TIP: NEVER cut any hair (or frizzies) from your dreads. Some people have done this to make their hair look neater but ultimately this hinders the locking process because the hair strand is no longer complete. If frizziness is an issue for you, use a little bit of fresh aloe vera gel to tame it down.
Let’s move on to the second indicator of dread thickness.
2. How much hair you have (hair density)
Having a lot of hair will give you a fuller dread than having less hair.
The average person has approximately 2,200 hairs per square inch. A person with more than the average number of hairs will have a thicker dread. In the same way, a person with less than the average will have a thinner dread.
Since we lose an average of 50 to 100 hairs per day, those dead hairs stay knotted inside the loc so they contribute to the thickness of each dread.
I’m not suggesting you count the number of hairs on your scalp because that’s tedious and pointless, haha, but keep this in mind as it correlates with the third indicator: how thick your hair is.
3. The thickness of your hair (hair texture)
Hair thickness plays a major role in determining the future thickness of your locs. That’s why it’s an important factor to keep in mind when you’re sectioning your scalp.
Someone with thin straight hair, like myself, would have a difficult time successfully growing extra thin dreads. Why? Because any significant tension at the scalp can cause the hair to fall out so if more hairs are attached in the same loc, the tension is distributed among more hair follicles and therefore the loc is stronger at the root.
People with coarse hair might not have a problem with thin locs, however, extra-thick locs might weigh the hair down a bit, also causing quite a bit of tension on the scalp. If this happens, you may have to occasionally style your hair up in loose buns to relieve a bit of the tension on the roots.
What causes thinning dreadlocks?
There are a number of factors that can affect your locs to start thinning.
– Excessive maintenance
– Dryness and lack of moisture
Hair, just like the rest of our bodies, needs moisture/ water. The result of chronically dry locs is breakage and thinning.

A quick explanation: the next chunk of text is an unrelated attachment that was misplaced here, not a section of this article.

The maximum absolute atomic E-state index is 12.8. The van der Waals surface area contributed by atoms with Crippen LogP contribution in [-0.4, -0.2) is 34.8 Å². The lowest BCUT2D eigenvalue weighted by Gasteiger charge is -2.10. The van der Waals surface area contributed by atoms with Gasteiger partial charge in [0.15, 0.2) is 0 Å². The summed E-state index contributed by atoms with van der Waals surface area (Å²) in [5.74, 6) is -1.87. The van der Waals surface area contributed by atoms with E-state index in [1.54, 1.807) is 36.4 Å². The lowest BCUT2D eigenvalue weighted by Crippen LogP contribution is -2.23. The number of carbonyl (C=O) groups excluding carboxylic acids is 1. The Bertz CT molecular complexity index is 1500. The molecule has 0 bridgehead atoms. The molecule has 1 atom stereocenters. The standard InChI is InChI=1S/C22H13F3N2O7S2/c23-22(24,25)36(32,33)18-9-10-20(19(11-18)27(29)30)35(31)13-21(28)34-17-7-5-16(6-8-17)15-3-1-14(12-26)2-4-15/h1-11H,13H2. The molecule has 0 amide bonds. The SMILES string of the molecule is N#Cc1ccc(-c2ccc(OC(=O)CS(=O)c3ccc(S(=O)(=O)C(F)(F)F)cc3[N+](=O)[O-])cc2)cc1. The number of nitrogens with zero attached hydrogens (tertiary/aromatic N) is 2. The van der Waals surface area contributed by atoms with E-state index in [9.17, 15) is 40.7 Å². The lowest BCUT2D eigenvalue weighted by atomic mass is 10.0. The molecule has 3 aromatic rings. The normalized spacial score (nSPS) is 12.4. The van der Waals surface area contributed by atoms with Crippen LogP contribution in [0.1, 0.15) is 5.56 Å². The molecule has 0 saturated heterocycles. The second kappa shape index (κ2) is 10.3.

– Excess buildup
Any product, both natural and unnatural, that you use on your locs has the potential to cause buildup. Too much buildup will disrupt the locking process and will create points of weakness along the dread. To prevent this, you should be doing a deep cleanse every six months.
– Not protecting your hair at night
We toss and turn a lot during our sleep. The constant friction between our head and the pillow can weaken our hair at the roots.
Stress affects every part of our body, whether we feel it or not. When we go through a significant period of stress, our hair follicles “freeze up” and stop working as they should. This can cause thinning or hair loss.
Some people have naturally thin hair or might start balding at an early age.
How to make your dreads thicker
If your hair is experiencing weak spots or thinning, make sure to follow the following suggestions.
– Let your scalp relax
Avoid causing unnecessary tension to your scalp, either by constant maintenance or styling. You should be re-twisting your dreads every 6 weeks and definitely no sooner than 4 weeks.
– Hydrate your hair
– Stimulate your scalp
Strengthening your hair follicles at the root is very important for future hair health. Gently rub in some jojoba oil directly onto your scalp before bed. If you don’t have jojoba oil, try Jamaican black castor oil or coconut oil. Make sure it’s only being applied to the scalp so that your hair doesn’t become greasy.
– Wear a silk or satin head wrap
– Eat a balanced diet
If you’re healthy on the inside, you will be healthy on the outside. Drink at least 8 cups of water a day and eat more nutritious foods like fruits, vegetables,
– Talk to a doctor
If you suspect that your hair thinning could be associated with genetics or another health condition, ask your doctor to recommend a solution.
Dreadlocks can become thick or thin over time, depending on the process they’re in or your physical well being. I hope this blog encouraged you, wherever you are in your journey.
Taking care of yourself and your hair is vital for the future of your healthy locs, so if you’re doing everything right and still are not seeing the results you want, I just want to remind you that you’re on track. This too shall pass!
Before you compare your dreads to someone else’s, remember your hair is unique to you so your process (and end result) will always look different than somebody else’s.
Learn to love the journey you’re in because there’s nothing like it!